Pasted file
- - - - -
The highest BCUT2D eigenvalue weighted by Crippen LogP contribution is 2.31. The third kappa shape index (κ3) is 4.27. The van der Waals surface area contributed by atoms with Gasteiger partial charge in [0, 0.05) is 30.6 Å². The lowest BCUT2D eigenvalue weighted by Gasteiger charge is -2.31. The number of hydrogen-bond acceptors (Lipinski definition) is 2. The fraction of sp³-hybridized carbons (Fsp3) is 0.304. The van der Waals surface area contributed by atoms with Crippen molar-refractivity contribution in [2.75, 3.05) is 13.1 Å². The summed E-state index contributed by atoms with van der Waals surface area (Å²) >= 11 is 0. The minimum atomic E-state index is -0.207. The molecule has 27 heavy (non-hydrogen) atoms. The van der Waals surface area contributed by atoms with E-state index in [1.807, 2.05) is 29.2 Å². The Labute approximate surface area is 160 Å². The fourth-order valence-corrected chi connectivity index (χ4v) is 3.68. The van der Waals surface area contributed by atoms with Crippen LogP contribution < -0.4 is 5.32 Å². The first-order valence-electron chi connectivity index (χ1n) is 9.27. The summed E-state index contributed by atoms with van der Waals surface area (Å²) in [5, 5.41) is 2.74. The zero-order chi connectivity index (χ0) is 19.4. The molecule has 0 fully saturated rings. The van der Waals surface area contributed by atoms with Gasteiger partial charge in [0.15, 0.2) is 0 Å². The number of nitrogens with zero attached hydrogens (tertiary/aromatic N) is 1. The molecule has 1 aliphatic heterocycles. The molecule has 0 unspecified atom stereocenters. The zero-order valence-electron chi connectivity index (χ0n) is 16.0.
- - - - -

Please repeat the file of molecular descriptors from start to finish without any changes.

The highest BCUT2D eigenvalue weighted by Crippen LogP contribution is 2.31. The third kappa shape index (κ3) is 4.27. The van der Waals surface area contributed by atoms with Gasteiger partial charge in [0, 0.05) is 30.6 Å². The lowest BCUT2D eigenvalue weighted by Gasteiger charge is -2.31. The number of hydrogen-bond acceptors (Lipinski definition) is 2. The fraction of sp³-hybridized carbons (Fsp3) is 0.304. The van der Waals surface area contributed by atoms with Crippen molar-refractivity contribution in [2.75, 3.05) is 13.1 Å². The summed E-state index contributed by atoms with van der Waals surface area (Å²) >= 11 is 0. The minimum atomic E-state index is -0.207. The molecule has 27 heavy (non-hydrogen) atoms. The van der Waals surface area contributed by atoms with E-state index in [1.807, 2.05) is 29.2 Å². The Labute approximate surface area is 160 Å². The fourth-order valence-corrected chi connectivity index (χ4v) is 3.68. The van der Waals surface area contributed by atoms with Crippen LogP contribution < -0.4 is 5.32 Å². The first-order valence-electron chi connectivity index (χ1n) is 9.27. The summed E-state index contributed by atoms with van der Waals surface area (Å²) in [5, 5.41) is 2.74. The zero-order chi connectivity index (χ0) is 19.4. The molecule has 0 fully saturated rings. The van der Waals surface area contributed by atoms with Gasteiger partial charge in [0.15, 0.2) is 0 Å². The number of nitrogens with zero attached hydrogens (tertiary/aromatic N) is 1. The molecule has 1 aliphatic heterocycles. The molecule has 0 unspecified atom stereocenters. The zero-order valence-electron chi connectivity index (χ0n) is 16.0.